and I wasn’t sure just how I should feel.

“While some go without.”
The words rang in my ears.
I thought of what that meant
and my eyes filled with tears.

My mother noticed my sadness
and asked, “Honey, what’s wrong?”
But I had trouble finding words
for a feeling so strong.

Then I said, “Mama, I’m worried
I haven’t been thankful enough
for all the food on our table
and this house full of . . . stuff.”

She told me, “It’s okay, dear.
That means you have a good heart.
But to show God you’re thankful,
you just have to start.”

My father looked in my eyes,
smiled, stroked my hair,
and said, “God’s listening now.
Will you continue the prayer?”

It was a big night for a child,
moved by such a strange mood.
I wanted to show I was grateful
and for much more than food.

I said, “Thank You, dear God,
for peanut butter and jelly.
I’ve never known how it feels
to have no food for my belly.”

I said, “Thank You for my life
And for my little brother.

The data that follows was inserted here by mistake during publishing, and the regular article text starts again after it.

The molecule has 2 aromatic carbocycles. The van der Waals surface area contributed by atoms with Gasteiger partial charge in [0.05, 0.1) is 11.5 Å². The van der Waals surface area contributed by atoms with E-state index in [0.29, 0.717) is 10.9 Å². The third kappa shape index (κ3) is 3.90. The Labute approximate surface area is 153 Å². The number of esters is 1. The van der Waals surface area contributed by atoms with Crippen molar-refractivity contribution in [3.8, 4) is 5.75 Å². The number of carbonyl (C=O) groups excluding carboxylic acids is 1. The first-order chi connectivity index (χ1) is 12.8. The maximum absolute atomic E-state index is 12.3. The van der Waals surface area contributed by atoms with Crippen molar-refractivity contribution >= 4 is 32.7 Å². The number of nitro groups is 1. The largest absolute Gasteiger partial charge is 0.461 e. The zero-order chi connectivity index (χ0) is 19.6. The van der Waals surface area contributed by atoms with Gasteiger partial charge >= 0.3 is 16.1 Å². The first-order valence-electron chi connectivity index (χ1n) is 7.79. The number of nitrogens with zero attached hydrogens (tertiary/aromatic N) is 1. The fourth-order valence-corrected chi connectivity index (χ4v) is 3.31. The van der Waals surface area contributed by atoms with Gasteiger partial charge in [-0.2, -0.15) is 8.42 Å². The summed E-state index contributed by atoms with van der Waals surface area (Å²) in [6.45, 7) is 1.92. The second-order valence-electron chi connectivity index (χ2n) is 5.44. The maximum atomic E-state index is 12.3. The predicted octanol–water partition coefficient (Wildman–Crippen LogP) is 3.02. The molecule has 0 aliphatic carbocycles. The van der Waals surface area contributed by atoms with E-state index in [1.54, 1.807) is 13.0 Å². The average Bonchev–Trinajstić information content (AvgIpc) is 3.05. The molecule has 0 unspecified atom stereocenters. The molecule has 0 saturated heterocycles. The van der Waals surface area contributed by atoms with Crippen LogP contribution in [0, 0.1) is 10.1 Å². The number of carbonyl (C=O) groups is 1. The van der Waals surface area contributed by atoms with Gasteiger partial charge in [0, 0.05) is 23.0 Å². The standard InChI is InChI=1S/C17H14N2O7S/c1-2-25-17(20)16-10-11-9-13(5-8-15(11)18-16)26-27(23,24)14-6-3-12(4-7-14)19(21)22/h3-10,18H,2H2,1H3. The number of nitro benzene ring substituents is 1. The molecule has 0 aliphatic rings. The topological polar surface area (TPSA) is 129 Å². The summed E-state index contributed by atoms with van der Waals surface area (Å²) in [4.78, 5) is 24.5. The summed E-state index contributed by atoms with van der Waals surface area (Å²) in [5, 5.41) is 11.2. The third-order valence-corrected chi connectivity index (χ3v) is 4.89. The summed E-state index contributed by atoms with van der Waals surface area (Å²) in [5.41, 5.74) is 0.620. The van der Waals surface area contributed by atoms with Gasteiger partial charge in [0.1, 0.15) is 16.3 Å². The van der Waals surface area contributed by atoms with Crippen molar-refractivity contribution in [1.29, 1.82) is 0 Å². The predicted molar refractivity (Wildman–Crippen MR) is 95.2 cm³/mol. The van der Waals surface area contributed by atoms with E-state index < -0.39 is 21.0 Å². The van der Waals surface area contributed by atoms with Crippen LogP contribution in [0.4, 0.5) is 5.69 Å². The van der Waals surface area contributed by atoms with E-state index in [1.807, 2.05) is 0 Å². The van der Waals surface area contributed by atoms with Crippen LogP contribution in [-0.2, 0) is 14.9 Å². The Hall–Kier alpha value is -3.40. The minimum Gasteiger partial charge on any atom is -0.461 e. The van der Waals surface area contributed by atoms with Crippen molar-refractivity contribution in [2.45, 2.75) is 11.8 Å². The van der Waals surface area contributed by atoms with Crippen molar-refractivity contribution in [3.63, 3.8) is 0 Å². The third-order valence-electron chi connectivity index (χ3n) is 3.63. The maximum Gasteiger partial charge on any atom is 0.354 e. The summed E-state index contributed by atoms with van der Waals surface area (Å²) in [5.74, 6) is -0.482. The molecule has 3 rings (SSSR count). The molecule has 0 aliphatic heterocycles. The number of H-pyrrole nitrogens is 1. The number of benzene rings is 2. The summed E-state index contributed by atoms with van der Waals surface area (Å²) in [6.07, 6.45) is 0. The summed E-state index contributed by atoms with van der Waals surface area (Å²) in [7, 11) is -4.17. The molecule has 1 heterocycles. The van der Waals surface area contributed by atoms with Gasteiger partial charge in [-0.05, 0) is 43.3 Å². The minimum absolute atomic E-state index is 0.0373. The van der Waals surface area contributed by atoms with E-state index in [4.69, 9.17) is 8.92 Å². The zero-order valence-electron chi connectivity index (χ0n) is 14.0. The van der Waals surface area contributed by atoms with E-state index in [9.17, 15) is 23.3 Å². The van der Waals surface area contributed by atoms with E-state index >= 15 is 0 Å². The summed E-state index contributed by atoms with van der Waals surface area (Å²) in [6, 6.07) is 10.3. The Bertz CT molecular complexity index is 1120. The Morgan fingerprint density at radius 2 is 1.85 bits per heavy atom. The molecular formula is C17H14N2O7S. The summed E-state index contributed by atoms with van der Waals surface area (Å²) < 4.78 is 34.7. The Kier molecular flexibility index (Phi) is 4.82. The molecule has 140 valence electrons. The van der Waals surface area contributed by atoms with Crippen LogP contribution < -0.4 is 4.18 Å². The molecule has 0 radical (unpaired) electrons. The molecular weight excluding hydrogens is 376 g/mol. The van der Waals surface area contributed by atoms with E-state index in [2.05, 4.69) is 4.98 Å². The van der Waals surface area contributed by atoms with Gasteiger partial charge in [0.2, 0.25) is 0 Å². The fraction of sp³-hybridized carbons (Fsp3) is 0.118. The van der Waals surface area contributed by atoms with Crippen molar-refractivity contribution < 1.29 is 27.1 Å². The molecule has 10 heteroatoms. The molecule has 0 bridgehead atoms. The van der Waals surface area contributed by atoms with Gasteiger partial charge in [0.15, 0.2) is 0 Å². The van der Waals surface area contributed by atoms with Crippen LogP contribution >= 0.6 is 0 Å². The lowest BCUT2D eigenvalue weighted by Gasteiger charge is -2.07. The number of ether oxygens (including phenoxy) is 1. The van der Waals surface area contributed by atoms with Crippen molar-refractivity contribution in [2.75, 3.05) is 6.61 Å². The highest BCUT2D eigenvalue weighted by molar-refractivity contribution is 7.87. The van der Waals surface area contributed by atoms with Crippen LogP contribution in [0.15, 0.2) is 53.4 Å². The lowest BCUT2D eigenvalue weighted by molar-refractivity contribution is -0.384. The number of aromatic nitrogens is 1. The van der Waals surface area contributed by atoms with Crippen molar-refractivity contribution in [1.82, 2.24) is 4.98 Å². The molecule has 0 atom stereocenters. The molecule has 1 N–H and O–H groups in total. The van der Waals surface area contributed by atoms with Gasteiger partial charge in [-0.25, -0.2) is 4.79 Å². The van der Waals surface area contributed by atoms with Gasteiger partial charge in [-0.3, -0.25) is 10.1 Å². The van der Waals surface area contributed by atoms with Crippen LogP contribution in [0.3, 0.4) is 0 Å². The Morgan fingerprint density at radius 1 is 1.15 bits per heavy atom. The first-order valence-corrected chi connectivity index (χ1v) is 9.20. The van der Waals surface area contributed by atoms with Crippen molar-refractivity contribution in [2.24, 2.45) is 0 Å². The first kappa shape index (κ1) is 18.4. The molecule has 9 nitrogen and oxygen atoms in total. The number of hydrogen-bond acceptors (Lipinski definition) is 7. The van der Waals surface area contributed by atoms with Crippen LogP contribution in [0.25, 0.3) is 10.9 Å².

Thank You for my home,
and my father and mother.”

“Thank You for water.
Thank You for fish.
Thank You for the ability
to dream and to wish.”

“Thank You for my family
and all our pleasures and joys.
Thank You for my bicycle
and all my other toys.”

Thank You for fruit,
for honey and bread.
Thank You for the fantasies
that dance in my head.”

“Thank You for my books
and the adventures they hold.
Thank You for creativity
and tales yet to be told.”

“Thank You for my health
to walk, run and play.
Thank You for my parents
who show me Your way.”

My brother kept peeking,
worried I’d talk until dawn.
The list of my blessings
just went on and on!

I thanked God for the TV!
I thanked God for the phone!
I thanked God for everything
I was so lucky to own.

I just kept on thanking
and when I was done,
I’d said thank you for
everything under the sun.

For beaches and mountains,
for flowers and trees,
for dogs and dandelions,
for bunnies and bees.

For rainbows and kites,
for clouds and warm sun
for endless summer days
devoted only to fun.

For school and for teachers,
for all the lessons I’d learned.
I thought I’d covered it all
and left no stone unturned.

But I still wasn’t satisfied.
Something still wasn’t right.
We all sat in the silence
and I closed my eyes tight.

Then I found what was missing
and said one more prayer . . .
“Please, Lord, give all I have
to poorer kids everywhere.”

And with those last words,
a great peace filled the room
and a sweet scent flooded in
like a meadow in bloom.

Everyone could feel . . . something,
even my little brother.
“That was beautiful,” said father.
“I’m so proud of you,” said mother.

In giving thanks for my blessings,